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Playing the bailout blame game

Local Commentary . The economy

Posted: October 20, 2008 8:41 p.m.
Updated: December 22, 2008 5:00 a.m.

The complicity of the Republican to enable a widely anticipated banking and investment collapse is just another Republican play to greed.

Not only were regulations insuring banking checks and balances removed, but predatory lending was embraced by Republicans as greedy home loan practices became the new standard of American lending.

The collapse of financial institutions may seem like a big surprise to John McCain, but experts, Barack Obama, and even the common folk had been warning for years that this crash was immanent.

In September, Washington Mutual share prices had fallen from a 52-week high of $36.47 per share to $2.01 as new home owners began to default on loans en masse.

Late in 2007, WaMu stopped buying "bundled home loans," anticipating that half a million loans would default when adjustable rates hit all at one time.

In November 2007, Citigroup was rescued with a $7.5 billion bailout by the Abu Dhabi. Also that November, Fannie Mae and Freddie Mac sold $13 billion in shares between them to stem the tide of expected defaults.

Even blogger "Misty" in September 2007 wrote on the Republicans for Obama Web site: "The estimated value of subprime adjustable-rate mortgage (ARM) resetting at higher interest rates is U.S. $400 billion for 2007 and $500 billion for 2008. Reset activity is expected to increase a monthly peak in March 2008 of nearly $100 billion before declining."

This begs that question: What should be government's role in managing capitalism? Should government promote "free trade" and let "the market correct itself," or should government curb greed from dominating business practices?

Democrats have long held that it is government oversight that must manage greed.

But when it comes to business, Republicans have historically supported greed over regulation. Yes, Republicans are all for the free market, except apparently when the fat cats cry for help.

Republicans are the first to condemn criminal acts with more punishment when it comes to violent offenses, but are silent when it comes to stopping predatory practices that lead to making a profit.

In 1929, shares of company ownership, in the form of stocks, were sold at values often many times above their true values. When true share values were exposed, the bottom dropped out of everything.

In 1929, virtually no regulation existed under the Republican Hoover administration, and Republicans argued that none was needed.

Of course, then, just as now, while the common citizen languished in debt, the fat cats were rescued. Finally, President Roosevelt and the Democrats passed the Glass-Steagall Act in 1933.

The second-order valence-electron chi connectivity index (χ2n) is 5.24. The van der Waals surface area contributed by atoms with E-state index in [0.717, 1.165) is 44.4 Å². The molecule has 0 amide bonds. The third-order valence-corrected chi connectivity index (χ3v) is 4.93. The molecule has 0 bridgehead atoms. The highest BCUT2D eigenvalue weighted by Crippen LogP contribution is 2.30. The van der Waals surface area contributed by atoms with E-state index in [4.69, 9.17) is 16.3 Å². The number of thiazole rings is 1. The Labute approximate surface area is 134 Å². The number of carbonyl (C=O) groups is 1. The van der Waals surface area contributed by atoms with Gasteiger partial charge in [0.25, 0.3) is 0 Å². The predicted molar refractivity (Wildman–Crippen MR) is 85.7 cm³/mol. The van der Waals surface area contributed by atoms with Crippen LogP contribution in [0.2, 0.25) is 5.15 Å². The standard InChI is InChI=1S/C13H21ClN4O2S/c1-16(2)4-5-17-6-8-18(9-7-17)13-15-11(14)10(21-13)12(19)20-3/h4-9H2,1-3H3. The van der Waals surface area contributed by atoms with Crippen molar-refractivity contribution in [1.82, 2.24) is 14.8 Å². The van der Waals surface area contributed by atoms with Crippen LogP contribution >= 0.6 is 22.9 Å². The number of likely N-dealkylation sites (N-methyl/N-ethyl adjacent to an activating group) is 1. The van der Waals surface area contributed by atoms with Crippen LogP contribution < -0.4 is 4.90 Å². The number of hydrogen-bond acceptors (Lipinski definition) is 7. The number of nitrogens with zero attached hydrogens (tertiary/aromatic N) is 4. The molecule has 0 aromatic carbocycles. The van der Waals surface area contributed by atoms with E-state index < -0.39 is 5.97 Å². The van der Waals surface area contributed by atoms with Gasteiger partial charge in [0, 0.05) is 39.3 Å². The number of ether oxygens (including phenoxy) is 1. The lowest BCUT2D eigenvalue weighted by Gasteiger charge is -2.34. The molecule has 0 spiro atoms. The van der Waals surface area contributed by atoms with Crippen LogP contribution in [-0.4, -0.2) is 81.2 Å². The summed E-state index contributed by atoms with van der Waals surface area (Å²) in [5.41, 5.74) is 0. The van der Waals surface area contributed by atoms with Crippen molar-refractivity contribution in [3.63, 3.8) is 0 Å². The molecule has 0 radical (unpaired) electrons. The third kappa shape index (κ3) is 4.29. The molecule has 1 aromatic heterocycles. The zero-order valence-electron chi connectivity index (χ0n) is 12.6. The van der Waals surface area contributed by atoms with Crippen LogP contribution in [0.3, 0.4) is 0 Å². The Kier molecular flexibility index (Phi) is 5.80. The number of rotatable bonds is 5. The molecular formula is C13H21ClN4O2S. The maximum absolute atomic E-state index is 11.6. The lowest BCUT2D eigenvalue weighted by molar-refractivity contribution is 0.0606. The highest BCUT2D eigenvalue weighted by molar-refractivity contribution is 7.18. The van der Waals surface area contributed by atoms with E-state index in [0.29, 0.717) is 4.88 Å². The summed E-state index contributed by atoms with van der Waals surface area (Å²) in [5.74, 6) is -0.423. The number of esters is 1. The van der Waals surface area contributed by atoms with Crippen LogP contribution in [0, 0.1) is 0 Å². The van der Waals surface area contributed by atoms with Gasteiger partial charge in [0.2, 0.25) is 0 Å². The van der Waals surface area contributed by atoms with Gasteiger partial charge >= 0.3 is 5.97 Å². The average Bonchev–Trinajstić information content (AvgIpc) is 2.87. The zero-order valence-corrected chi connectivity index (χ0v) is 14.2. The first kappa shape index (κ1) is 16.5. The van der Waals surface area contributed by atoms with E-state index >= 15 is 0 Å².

The act created barriers of affiliation between banking, securities, insurance and other firms. The act protected from the very lending practices that contributed to the Crash of 1929.

The Republican House and Senate in the 1999 pushed relentlessly for deregulation of the financial markets, allowing for bundling of loans, eliminating the check and balances and of separation of loan activities.

Despite Democratic opposition, Phil Gramm's Banking Deregulation Bill was passed, reversing Glass-Steagall. Voting with his party as usual, maverick John McCain weighed in in favor of this deregulation.
Immediately after deregulation in 1999, predatory lending practices re-emerged. Millions of new home owners were sold out in the name of greed.

But hold on ... President Bush blames the subprime lending market on foreigners and on you, the home buyer.

On Sept. 24, President Bush addressed the public with an urgent plea to rescue our economy. The speech argued to bail out wealthy CEOs and their large firms who would loose everything. He never mentioned the millions of home buyers who were sold adjustable-loan packages.

The president said: "First, how did our economy reach this point? Well, most economists agree that the problems we're witnessing today developed over a long period of time.

"For more than a decade, a massive amount of money flowed into the United States from investors abroad because our country is an attractive and secure place to do business."

"Many borrowers took out loans larger than they could afford, assuming that they could sell or refinance their homes at a higher price later on."

The truth is that most economists agree that predatory lending in a free-for-all frenzy to buy, bundle and resell loans is the culprit. The Glass-Steagall Act, remedy to the Crash of 1929, would have prevented the Crash of 2008 as well.

In the last presidential debate, McCain said the crash was due to "the greed and excesses of Wall Street."
Sorry, John. The cause of the lending crisis is the deregulation that you voted to pass.

Greed always exists, and it is government's role to create a level playing field where both consumer and lender can benefit.

Vote against greed. Vote Democratic.

Jonathan Kraut is a Santa Clarita resident. His column reflects his own views, not necessarily those of The Signal. "Democratic Voices" appears Tuesdays in The Signal and rotates among several Democratic activists.


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